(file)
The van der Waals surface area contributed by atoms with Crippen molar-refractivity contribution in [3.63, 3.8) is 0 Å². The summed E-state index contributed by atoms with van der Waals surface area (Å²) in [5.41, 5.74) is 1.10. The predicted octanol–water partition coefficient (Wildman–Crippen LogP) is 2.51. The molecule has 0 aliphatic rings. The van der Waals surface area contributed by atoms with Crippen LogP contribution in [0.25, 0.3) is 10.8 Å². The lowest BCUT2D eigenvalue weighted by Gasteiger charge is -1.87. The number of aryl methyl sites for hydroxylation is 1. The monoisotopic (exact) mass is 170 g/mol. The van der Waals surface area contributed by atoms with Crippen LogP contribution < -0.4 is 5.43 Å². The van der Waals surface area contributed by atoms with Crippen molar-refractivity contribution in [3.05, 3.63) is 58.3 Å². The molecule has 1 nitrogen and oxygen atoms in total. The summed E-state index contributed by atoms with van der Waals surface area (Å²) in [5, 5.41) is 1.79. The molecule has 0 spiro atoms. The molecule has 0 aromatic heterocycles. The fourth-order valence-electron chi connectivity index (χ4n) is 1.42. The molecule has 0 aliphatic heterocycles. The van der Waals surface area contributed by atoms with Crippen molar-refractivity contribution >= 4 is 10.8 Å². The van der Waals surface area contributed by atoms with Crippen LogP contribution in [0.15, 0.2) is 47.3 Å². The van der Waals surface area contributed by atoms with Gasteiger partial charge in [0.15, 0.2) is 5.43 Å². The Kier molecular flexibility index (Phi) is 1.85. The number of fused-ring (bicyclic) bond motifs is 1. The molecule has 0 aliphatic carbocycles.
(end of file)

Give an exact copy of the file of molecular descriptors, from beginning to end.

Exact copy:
The van der Waals surface area contributed by atoms with Crippen molar-refractivity contribution in [3.63, 3.8) is 0 Å². The summed E-state index contributed by atoms with van der Waals surface area (Å²) in [5.41, 5.74) is 1.10. The predicted octanol–water partition coefficient (Wildman–Crippen LogP) is 2.51. The molecule has 0 aliphatic rings. The van der Waals surface area contributed by atoms with Crippen LogP contribution in [0.25, 0.3) is 10.8 Å². The lowest BCUT2D eigenvalue weighted by Gasteiger charge is -1.87. The number of aryl methyl sites for hydroxylation is 1. The monoisotopic (exact) mass is 170 g/mol. The van der Waals surface area contributed by atoms with Crippen LogP contribution < -0.4 is 5.43 Å². The van der Waals surface area contributed by atoms with Crippen molar-refractivity contribution in [3.05, 3.63) is 58.3 Å². The molecule has 1 nitrogen and oxygen atoms in total. The summed E-state index contributed by atoms with van der Waals surface area (Å²) in [5, 5.41) is 1.79. The molecule has 0 spiro atoms. The molecule has 0 aromatic heterocycles. The fourth-order valence-electron chi connectivity index (χ4n) is 1.42. The molecule has 0 aliphatic heterocycles. The van der Waals surface area contributed by atoms with Crippen molar-refractivity contribution >= 4 is 10.8 Å². The van der Waals surface area contributed by atoms with Crippen LogP contribution in [0.15, 0.2) is 47.3 Å². The van der Waals surface area contributed by atoms with Gasteiger partial charge in [0.15, 0.2) is 5.43 Å². The Kier molecular flexibility index (Phi) is 1.85. The number of fused-ring (bicyclic) bond motifs is 1. The molecule has 0 aliphatic carbocycles.